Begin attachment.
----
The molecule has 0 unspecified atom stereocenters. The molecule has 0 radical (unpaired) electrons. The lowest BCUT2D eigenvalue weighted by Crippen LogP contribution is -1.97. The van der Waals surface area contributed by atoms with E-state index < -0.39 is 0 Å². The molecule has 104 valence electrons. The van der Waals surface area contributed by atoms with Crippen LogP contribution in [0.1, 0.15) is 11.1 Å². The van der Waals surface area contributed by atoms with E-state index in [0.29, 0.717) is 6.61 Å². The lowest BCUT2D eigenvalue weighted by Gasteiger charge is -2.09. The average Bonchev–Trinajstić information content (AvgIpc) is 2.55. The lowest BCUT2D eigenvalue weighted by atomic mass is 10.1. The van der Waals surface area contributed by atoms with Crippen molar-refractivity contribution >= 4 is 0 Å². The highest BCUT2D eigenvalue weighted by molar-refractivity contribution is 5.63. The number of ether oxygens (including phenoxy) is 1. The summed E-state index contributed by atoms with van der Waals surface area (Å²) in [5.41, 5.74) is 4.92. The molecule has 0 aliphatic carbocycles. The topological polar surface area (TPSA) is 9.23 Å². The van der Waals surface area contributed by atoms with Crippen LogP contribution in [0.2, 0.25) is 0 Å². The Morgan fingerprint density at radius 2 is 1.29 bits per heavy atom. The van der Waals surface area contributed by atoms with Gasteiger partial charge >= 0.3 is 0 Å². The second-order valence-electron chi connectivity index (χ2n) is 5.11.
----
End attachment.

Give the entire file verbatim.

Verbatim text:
The molecule has 0 unspecified atom stereocenters. The molecule has 0 radical (unpaired) electrons. The lowest BCUT2D eigenvalue weighted by Crippen LogP contribution is -1.97. The van der Waals surface area contributed by atoms with E-state index < -0.39 is 0 Å². The molecule has 104 valence electrons. The van der Waals surface area contributed by atoms with Crippen LogP contribution in [0.1, 0.15) is 11.1 Å². The van der Waals surface area contributed by atoms with E-state index in [0.29, 0.717) is 6.61 Å². The lowest BCUT2D eigenvalue weighted by Gasteiger charge is -2.09. The average Bonchev–Trinajstić information content (AvgIpc) is 2.55. The lowest BCUT2D eigenvalue weighted by atomic mass is 10.1. The van der Waals surface area contributed by atoms with Crippen molar-refractivity contribution >= 4 is 0 Å². The highest BCUT2D eigenvalue weighted by molar-refractivity contribution is 5.63. The number of ether oxygens (including phenoxy) is 1. The summed E-state index contributed by atoms with van der Waals surface area (Å²) in [5.41, 5.74) is 4.92. The molecule has 0 aliphatic carbocycles. The topological polar surface area (TPSA) is 9.23 Å². The van der Waals surface area contributed by atoms with Crippen LogP contribution in [0.2, 0.25) is 0 Å². The Morgan fingerprint density at radius 2 is 1.29 bits per heavy atom. The van der Waals surface area contributed by atoms with Gasteiger partial charge >= 0.3 is 0 Å². The second-order valence-electron chi connectivity index (χ2n) is 5.11.